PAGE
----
In his short tenure on golf’s big stages Billy Horschel was always a little easier to dislike.
He was cocky. He was temperamental. His critics said he didn’t know when to keep his mouth shut. And, unless you are a denizen of the Florida Gator nation, he just had too much of that same swagger that turned so many people off on former Florida football coach Urban Meyer.
Not that any of that ever bothered Meyer or, for that matter, Horschel.
But you couldn’t take your eye off of Horschel. And the more you looked, the more you started to realize he wasn’t trying to be somebody he wasn’t. He came from a blue collar golf background. He worked his tail off to improve his game. And he had a swing and a posture and a bearing about him.
Grudgingly, you watched him outpunch his weight.
Three Sundays ago in Boston he “fatted” a 6-iron that cost him a playoff win in Boston. He shrugged it off, defiant of the social media trolls who labeled him a choker.
Two Sundays ago he bounced right back with a playoff win in Denver.
And all of a sudden, while everybody else around him on the leaderboards – even world No. 1 Rory McIlroy – was running out of late-season gas, a young, fit Horschel had a wellspring of physical and mental energy to burn in reserve.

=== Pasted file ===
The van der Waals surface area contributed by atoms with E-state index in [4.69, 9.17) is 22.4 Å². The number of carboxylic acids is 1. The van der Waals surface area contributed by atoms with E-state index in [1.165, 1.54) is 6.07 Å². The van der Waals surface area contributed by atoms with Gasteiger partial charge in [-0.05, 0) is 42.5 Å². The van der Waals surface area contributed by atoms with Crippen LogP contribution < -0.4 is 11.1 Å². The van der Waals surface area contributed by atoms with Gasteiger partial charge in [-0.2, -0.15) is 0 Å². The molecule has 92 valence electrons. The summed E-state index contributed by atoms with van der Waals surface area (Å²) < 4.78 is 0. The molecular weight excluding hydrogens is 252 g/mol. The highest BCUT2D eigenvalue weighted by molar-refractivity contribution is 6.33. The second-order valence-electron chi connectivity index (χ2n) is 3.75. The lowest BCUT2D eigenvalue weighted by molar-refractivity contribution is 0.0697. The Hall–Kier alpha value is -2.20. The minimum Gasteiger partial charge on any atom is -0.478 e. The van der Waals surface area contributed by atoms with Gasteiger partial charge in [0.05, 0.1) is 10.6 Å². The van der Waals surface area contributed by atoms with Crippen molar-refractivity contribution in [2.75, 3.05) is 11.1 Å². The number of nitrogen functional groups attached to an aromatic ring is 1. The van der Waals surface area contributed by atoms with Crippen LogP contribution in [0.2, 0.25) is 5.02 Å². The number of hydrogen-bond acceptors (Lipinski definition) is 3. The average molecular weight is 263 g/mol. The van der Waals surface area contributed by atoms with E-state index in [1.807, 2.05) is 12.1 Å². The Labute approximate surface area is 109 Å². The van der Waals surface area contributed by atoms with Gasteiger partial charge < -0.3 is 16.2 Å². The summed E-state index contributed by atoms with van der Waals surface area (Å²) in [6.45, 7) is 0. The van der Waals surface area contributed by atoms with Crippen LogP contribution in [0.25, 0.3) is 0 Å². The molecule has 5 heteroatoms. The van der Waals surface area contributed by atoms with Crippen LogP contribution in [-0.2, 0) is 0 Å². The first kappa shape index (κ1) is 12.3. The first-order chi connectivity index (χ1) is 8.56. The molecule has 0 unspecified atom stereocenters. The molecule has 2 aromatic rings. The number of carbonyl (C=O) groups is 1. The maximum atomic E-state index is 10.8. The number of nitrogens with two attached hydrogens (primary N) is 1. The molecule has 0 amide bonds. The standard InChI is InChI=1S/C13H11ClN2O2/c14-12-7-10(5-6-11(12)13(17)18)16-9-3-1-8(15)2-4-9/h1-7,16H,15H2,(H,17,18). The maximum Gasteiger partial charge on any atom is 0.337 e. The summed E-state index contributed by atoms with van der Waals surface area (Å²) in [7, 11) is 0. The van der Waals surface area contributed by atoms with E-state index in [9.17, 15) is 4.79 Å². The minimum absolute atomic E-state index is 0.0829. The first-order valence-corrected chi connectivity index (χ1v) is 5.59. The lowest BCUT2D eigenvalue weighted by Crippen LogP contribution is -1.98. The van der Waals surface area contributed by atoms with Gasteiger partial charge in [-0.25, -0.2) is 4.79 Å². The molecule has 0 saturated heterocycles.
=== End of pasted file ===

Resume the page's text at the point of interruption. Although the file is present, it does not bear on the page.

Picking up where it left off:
Sunday in Atlanta, Horschel won by three. If they had played nine more holes, he would have won by five. He is the FedEx Cup champion, the Tour Championship winner and $11.44 million wealthier.
Global Golf Post columnist Ron Green Jr. has a piece in today’s edition that centers around Horschel, the dreamer. It changed my mind about Horschel.
Our cover “banger” headline reads: “Color Him Rich.”
And it refers to the ostentatiousness of the loud pants he wears and the money he now has just weeks before his wife is due with the couple’s first child. But the cover image also shows a young, confident man in the prime of his life, right where he wants to be.
Billy. Not Bill.
A young man in full.
Rich, right now, in all sorts of ways.
And aware of the fact that, even though everybody in the world knows he should be on the American Ryder Cup squad that will go to Scotland later this month – the proper stance is to respectfully avoid second-guessing the flawed selection system that will leave him home.
The challenge now for Horschel will be handling everything that is going to come with his new stature.
Instead of expecting him to stumble and shaking my head knowingly when that happens, I find myself now rooting for him to adjust to the all the demands without changing his core.